MOHs responded to the shift in protocol with varying degrees of acceptance. Early analyses echoed the pre-1870s sentiment even as they introduced the new data. In 1885, Hackney’s MOH admitted, “In the case of human lymph, the danger of transfering syphilis, although extremely slight, cannot be entirely excluded” ( Kensington’s MOH continued to consider vaccine-syphilis a vanishingly slight risk, citing a rate of less than one per million, but supported appeasing the public in order to encourage vaccinations (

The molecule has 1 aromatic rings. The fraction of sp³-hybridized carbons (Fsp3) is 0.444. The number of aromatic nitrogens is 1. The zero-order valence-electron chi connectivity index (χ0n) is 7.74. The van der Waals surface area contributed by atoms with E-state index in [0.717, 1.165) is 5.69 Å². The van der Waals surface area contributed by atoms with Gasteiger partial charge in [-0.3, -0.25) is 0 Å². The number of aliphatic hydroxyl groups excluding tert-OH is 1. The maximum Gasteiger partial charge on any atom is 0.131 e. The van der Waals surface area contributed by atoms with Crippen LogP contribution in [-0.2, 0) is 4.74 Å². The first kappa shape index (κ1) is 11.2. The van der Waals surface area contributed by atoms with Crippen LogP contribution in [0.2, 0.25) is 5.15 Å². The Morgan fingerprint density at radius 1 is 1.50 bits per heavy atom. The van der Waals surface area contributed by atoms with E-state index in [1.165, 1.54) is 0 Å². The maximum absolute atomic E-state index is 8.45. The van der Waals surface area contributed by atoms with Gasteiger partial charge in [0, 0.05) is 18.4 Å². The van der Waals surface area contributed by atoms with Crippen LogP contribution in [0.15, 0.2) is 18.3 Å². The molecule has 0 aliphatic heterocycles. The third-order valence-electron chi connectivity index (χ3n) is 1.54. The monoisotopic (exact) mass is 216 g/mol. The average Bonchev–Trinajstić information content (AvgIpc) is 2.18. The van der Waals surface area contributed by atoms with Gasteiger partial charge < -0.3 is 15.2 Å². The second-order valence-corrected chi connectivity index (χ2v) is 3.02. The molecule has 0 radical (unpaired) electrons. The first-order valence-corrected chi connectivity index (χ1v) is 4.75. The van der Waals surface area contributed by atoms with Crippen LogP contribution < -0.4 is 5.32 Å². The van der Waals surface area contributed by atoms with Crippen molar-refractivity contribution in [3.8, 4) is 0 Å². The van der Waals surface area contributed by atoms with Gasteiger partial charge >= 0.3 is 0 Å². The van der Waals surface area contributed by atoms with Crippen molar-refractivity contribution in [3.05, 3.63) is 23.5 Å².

The prime year for dissention among MOH reports proved to be 1896. The Westminster MOH recited that the inoculation of syphilis must be exceedingly rare if it happened at all ( St. Olave’s MOH employed a more conciliatory tone, urging “careful examination of the facts,” in light of dangers “undoubtedly real and not inconsiderable in gross amount” (although, the report assured, relatively insignificant) and explained, “We put the use of calf-lymph in the forefront because,  as we have said, this would afford an absolute security against the communication of syphilis. Though we believe the risk of such communication to be extremely small where humanized lymph is employed, we cannot but recognize the fact that however slight the risk the idea of encountering even such a risk is naturally regarded by a parent with abhorrence” ( The report out of Battersea exemplified the most wholesale acceptance of the new official position. “Nothing has produced so deep an impression hostile to vaccination as an apprehension that syphilis may be communicated by it,” the MOH noted ( The report exposed the previous official position as “mistaken” and stated that, considering the new evidence, “no doubt can have been entertained by any that it is possible to convey syphilis in the act of vaccination,” ( Nevertheless, the report emphasizes vaccine-syphilis’s rarity, dismantling most of the few supposed cases as either non-syphilitic or not attributable to the vaccine ( and subsequent pages). The ultimate conclusion is that “absolute freedom from risk of Syphilis can be had only when calf-lymph is used, though where the antecedents of the vaccinifer are fully ascertained, and due care is used, the risk may be for practical purposes regarded as absent” ( Not all dissension resolved in 1896; the following year, the City of London MOH argued, “The modern innovation of substituting calf for human lymph has been forced upon the Legislature chiefly by platform agitators, and is purely and simply a question of political  exigency. I am, however, convinced that it has in no way modified the predilection of experienced medical practitioners in favour of arm-to-arm vaccination, and, personally, I much prefer that method” ( However, unfortunately for that MOH, the shift in professional opinion was already irreversible.